~ Brother Roy

Birds of a Feather

James's Flamingo

I’ve spent many wonderful hours on the veranda at my daughter’s house in Johannesburg, South Africa.  Lori’s backyard fence boarders a large field surrounded by trees. The warm temperatures and a pool of water make an excellent habitat for birds. Her bird feeders are also a magnet for an amazing variety of beautiful birds. I have noticed that they usually come in grouped together in like species.

Recently, while enjoying the large number and variety of birds, I had a flash back to my teenage years in the hills of Eastern Kentucky. I attended a very small elementary school for grades one through eight. Then I had to leave the security of my small community to attend a large central high school several miles away. Like most teenagers, I wanted to be accepted and have friends. For some reason, I gravitated toward some unsavory ‘friends’.

My mother noted the trend and called me into our kitchen for a ‘talk’. She expressed her concern about the company I was keeping. That occasion was the first time I had heard the adage, “birds of a feather flock together”. She talked to me about some bad mannerisms I was picking up and the negative image of the boys I was hanging out with. She was fearful I was developing a bad reputation because of my associations.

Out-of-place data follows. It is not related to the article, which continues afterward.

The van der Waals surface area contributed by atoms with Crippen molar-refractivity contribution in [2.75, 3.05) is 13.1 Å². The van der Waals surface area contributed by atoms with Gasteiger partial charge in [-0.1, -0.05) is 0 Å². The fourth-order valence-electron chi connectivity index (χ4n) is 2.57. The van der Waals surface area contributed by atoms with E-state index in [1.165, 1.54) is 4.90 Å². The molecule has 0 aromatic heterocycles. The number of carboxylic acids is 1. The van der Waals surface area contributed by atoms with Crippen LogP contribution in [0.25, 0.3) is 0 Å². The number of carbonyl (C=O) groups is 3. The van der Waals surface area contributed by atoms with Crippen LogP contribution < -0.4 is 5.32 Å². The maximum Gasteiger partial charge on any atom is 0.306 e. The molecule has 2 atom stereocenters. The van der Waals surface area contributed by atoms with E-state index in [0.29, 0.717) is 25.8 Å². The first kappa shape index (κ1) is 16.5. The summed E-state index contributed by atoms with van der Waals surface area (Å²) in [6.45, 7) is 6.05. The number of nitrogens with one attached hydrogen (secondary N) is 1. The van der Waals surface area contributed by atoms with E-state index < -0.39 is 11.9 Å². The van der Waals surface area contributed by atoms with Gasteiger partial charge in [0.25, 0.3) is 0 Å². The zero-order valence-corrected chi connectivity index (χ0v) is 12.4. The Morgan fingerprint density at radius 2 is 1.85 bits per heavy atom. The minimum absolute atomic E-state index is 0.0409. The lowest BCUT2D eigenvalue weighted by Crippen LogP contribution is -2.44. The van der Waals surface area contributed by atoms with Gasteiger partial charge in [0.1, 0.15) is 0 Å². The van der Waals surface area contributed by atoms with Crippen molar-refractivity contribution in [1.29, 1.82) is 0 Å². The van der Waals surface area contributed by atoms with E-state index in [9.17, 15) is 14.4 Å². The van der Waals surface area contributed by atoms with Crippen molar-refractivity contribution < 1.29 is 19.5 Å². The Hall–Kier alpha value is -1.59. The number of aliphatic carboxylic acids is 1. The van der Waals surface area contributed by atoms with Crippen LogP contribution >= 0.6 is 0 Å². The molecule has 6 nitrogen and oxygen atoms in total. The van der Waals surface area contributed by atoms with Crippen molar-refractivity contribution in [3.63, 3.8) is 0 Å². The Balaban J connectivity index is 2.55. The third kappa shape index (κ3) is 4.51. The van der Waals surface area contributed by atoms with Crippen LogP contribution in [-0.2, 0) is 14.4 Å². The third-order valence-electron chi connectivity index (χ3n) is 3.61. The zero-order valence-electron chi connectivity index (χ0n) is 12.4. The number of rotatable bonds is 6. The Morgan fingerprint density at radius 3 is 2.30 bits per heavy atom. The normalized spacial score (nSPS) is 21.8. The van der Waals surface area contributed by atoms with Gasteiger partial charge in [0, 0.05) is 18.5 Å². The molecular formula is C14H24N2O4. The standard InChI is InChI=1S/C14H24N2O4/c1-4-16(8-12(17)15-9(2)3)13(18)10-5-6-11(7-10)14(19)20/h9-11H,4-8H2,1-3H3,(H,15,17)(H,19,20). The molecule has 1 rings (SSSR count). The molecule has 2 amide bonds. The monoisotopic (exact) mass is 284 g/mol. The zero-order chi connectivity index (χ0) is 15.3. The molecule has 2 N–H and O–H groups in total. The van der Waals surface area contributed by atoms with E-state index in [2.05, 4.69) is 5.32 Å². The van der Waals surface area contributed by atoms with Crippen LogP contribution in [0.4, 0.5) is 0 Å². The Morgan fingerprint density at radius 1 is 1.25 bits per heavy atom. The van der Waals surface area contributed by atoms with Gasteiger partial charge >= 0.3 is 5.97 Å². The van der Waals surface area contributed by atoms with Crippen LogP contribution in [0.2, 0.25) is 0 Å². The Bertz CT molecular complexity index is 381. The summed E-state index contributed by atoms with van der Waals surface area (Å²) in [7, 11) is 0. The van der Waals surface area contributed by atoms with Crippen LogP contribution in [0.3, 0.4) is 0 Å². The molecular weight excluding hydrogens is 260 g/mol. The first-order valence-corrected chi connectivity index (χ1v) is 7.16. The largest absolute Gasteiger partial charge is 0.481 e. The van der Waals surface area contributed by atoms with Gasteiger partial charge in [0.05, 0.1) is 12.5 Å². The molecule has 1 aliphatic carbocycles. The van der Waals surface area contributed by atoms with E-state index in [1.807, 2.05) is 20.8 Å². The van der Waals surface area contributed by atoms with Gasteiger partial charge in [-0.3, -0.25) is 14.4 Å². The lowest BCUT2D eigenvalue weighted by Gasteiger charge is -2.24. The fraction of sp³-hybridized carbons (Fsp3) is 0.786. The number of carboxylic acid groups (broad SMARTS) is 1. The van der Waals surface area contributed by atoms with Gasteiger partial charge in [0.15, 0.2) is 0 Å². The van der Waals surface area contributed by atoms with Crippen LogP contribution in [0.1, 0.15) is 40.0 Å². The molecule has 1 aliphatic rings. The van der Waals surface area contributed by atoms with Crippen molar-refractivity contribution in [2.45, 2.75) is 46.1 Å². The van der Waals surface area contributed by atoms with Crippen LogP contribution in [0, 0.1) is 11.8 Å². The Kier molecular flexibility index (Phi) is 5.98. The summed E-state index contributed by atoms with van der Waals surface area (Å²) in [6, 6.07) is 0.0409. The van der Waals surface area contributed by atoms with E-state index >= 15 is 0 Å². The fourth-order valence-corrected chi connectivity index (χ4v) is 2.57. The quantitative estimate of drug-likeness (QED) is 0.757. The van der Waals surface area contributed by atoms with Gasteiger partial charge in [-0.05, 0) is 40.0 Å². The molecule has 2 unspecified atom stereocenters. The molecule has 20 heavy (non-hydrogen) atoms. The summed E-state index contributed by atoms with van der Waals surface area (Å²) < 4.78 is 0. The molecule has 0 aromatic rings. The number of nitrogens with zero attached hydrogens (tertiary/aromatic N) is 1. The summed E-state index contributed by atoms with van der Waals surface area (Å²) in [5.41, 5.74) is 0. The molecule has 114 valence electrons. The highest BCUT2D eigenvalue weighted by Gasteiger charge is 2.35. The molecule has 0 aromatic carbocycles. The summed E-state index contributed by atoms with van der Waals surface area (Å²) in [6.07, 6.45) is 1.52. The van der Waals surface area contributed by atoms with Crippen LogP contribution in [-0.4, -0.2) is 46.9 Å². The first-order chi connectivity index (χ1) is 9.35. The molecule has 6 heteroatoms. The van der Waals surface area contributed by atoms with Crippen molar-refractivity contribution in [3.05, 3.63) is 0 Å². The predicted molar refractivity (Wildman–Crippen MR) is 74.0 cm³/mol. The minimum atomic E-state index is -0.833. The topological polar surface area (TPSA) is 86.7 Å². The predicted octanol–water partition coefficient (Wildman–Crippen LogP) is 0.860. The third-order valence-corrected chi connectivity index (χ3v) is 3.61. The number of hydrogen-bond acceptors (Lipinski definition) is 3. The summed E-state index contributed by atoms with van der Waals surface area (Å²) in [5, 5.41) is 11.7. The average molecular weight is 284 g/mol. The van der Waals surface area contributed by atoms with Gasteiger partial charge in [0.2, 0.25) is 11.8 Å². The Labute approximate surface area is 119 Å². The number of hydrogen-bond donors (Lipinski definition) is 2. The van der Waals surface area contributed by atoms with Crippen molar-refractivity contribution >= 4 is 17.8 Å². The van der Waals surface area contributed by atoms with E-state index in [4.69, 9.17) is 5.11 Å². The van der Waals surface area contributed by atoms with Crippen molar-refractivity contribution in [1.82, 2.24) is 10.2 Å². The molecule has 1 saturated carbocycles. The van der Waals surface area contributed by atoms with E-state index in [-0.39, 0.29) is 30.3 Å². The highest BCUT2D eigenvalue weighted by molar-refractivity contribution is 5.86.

Scripture speaks to this issue.  First, allow me to share Biblical advice concerning bad company:

  • “Be not deceived, bad company corrupts good morals” (1 Corinthians 15:33, NKJ)
  • “Blessed is the man who walks not in the counsel of the ungodly, nor stands in the path of sinners, nor sits in the seat of the scornful(Psalm 1:1, KJV)
  • “Do not be envious of evil men, nor desire to be with them” (Proverbs 24:1, NKJ)
  • Do not be unequally yoked with unbelievers. For what partnership has righteousness with lawlessness? Or what fellowship has light with darkness?” (2 Corinthians 6:14, NKJ)

Scripture also speaks to the wisdom of association with good company:

  • “Whoever walks with the wise becomes wise,but the companion of fools will suffer harm” (Proverbs 13:20, ESV)
  • “I am a companion of all who fear you, of those who keep your precepts(Psalm 119:63, ESV)
  • “That thou mayest walk in the way of good men, and keep the paths of the righteous” (Proverbs 2:20, KJV)
  • “I was glad when they said unto me, let us go into the house of the Lord(Psalm 122:1, KJV)